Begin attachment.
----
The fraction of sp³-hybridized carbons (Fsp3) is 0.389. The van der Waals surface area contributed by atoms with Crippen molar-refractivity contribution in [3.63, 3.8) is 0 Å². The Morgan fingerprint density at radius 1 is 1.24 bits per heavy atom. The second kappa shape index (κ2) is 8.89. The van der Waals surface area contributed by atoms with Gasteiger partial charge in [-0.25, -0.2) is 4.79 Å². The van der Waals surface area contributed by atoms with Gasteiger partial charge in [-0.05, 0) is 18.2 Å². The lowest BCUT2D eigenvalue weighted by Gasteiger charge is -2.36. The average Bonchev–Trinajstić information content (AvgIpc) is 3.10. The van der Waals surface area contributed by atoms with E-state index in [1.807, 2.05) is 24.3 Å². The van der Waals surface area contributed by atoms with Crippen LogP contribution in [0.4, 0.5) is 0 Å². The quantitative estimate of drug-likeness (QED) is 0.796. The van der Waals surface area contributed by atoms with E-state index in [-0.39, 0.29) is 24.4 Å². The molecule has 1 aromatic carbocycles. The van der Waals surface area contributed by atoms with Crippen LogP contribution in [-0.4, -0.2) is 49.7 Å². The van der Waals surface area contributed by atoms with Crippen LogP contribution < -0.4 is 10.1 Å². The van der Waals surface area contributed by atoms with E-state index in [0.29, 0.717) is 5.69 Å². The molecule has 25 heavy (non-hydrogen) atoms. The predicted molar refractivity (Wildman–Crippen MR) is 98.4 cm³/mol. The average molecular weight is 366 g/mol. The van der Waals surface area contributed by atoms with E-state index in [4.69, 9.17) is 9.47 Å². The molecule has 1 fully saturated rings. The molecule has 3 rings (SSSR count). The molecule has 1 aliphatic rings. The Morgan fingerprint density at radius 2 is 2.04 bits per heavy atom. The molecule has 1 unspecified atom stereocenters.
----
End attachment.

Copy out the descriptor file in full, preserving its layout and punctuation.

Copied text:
The fraction of sp³-hybridized carbons (Fsp3) is 0.389. The van der Waals surface area contributed by atoms with Crippen molar-refractivity contribution in [3.63, 3.8) is 0 Å². The Morgan fingerprint density at radius 1 is 1.24 bits per heavy atom. The second kappa shape index (κ2) is 8.89. The van der Waals surface area contributed by atoms with Gasteiger partial charge in [-0.25, -0.2) is 4.79 Å². The van der Waals surface area contributed by atoms with Gasteiger partial charge in [-0.05, 0) is 18.2 Å². The lowest BCUT2D eigenvalue weighted by Gasteiger charge is -2.36. The average Bonchev–Trinajstić information content (AvgIpc) is 3.10. The van der Waals surface area contributed by atoms with E-state index in [1.807, 2.05) is 24.3 Å². The van der Waals surface area contributed by atoms with Crippen LogP contribution in [0.4, 0.5) is 0 Å². The quantitative estimate of drug-likeness (QED) is 0.796. The van der Waals surface area contributed by atoms with E-state index in [-0.39, 0.29) is 24.4 Å². The molecule has 1 aromatic carbocycles. The van der Waals surface area contributed by atoms with Crippen LogP contribution in [-0.4, -0.2) is 49.7 Å². The van der Waals surface area contributed by atoms with Crippen LogP contribution < -0.4 is 10.1 Å². The van der Waals surface area contributed by atoms with E-state index in [0.29, 0.717) is 5.69 Å². The molecule has 25 heavy (non-hydrogen) atoms. The predicted molar refractivity (Wildman–Crippen MR) is 98.4 cm³/mol. The average molecular weight is 366 g/mol. The van der Waals surface area contributed by atoms with E-state index in [4.69, 9.17) is 9.47 Å². The molecule has 1 fully saturated rings. The molecule has 3 rings (SSSR count). The molecule has 1 aliphatic rings. The Morgan fingerprint density at radius 2 is 2.04 bits per heavy atom. The molecule has 1 unspecified atom stereocenters.